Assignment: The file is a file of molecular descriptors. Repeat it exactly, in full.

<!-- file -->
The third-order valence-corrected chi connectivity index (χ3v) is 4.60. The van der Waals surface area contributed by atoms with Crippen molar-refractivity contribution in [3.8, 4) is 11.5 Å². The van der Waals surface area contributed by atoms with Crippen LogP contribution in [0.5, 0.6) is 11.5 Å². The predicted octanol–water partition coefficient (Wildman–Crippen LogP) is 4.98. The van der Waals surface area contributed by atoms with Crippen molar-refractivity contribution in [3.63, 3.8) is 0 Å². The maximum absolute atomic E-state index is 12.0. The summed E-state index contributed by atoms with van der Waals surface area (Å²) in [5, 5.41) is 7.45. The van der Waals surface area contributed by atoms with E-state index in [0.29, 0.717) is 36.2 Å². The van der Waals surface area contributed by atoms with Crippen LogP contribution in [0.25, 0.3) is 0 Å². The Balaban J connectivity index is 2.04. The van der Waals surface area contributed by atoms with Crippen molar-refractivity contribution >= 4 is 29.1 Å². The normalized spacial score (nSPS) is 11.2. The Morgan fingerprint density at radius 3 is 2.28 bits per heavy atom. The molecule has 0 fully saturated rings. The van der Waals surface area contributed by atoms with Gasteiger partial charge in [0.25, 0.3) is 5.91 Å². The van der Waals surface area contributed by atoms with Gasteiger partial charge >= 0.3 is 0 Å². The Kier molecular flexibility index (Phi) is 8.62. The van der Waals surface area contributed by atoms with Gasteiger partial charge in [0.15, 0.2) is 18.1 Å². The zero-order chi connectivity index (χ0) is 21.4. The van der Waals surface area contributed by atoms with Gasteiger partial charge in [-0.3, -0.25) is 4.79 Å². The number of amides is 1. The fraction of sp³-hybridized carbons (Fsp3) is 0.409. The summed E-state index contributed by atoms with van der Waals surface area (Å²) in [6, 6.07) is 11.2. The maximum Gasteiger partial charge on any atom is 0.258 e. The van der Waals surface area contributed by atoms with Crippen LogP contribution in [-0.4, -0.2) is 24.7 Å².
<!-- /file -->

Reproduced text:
The third-order valence-corrected chi connectivity index (χ3v) is 4.60. The van der Waals surface area contributed by atoms with Crippen molar-refractivity contribution in [3.8, 4) is 11.5 Å². The van der Waals surface area contributed by atoms with Crippen LogP contribution in [0.5, 0.6) is 11.5 Å². The predicted octanol–water partition coefficient (Wildman–Crippen LogP) is 4.98. The van der Waals surface area contributed by atoms with Crippen molar-refractivity contribution in [3.63, 3.8) is 0 Å². The maximum absolute atomic E-state index is 12.0. The summed E-state index contributed by atoms with van der Waals surface area (Å²) in [5, 5.41) is 7.45. The van der Waals surface area contributed by atoms with E-state index in [0.29, 0.717) is 36.2 Å². The van der Waals surface area contributed by atoms with Crippen LogP contribution in [0.25, 0.3) is 0 Å². The Balaban J connectivity index is 2.04. The van der Waals surface area contributed by atoms with Crippen molar-refractivity contribution >= 4 is 29.1 Å². The normalized spacial score (nSPS) is 11.2. The Morgan fingerprint density at radius 3 is 2.28 bits per heavy atom. The molecule has 0 fully saturated rings. The van der Waals surface area contributed by atoms with Gasteiger partial charge in [0.25, 0.3) is 5.91 Å². The van der Waals surface area contributed by atoms with Gasteiger partial charge >= 0.3 is 0 Å². The Kier molecular flexibility index (Phi) is 8.62. The van der Waals surface area contributed by atoms with Gasteiger partial charge in [0.15, 0.2) is 18.1 Å². The zero-order chi connectivity index (χ0) is 21.4. The van der Waals surface area contributed by atoms with Gasteiger partial charge in [-0.3, -0.25) is 4.79 Å². The number of amides is 1. The fraction of sp³-hybridized carbons (Fsp3) is 0.409. The summed E-state index contributed by atoms with van der Waals surface area (Å²) in [6, 6.07) is 11.2. The maximum Gasteiger partial charge on any atom is 0.258 e. The van der Waals surface area contributed by atoms with Crippen LogP contribution in [-0.4, -0.2) is 24.7 Å².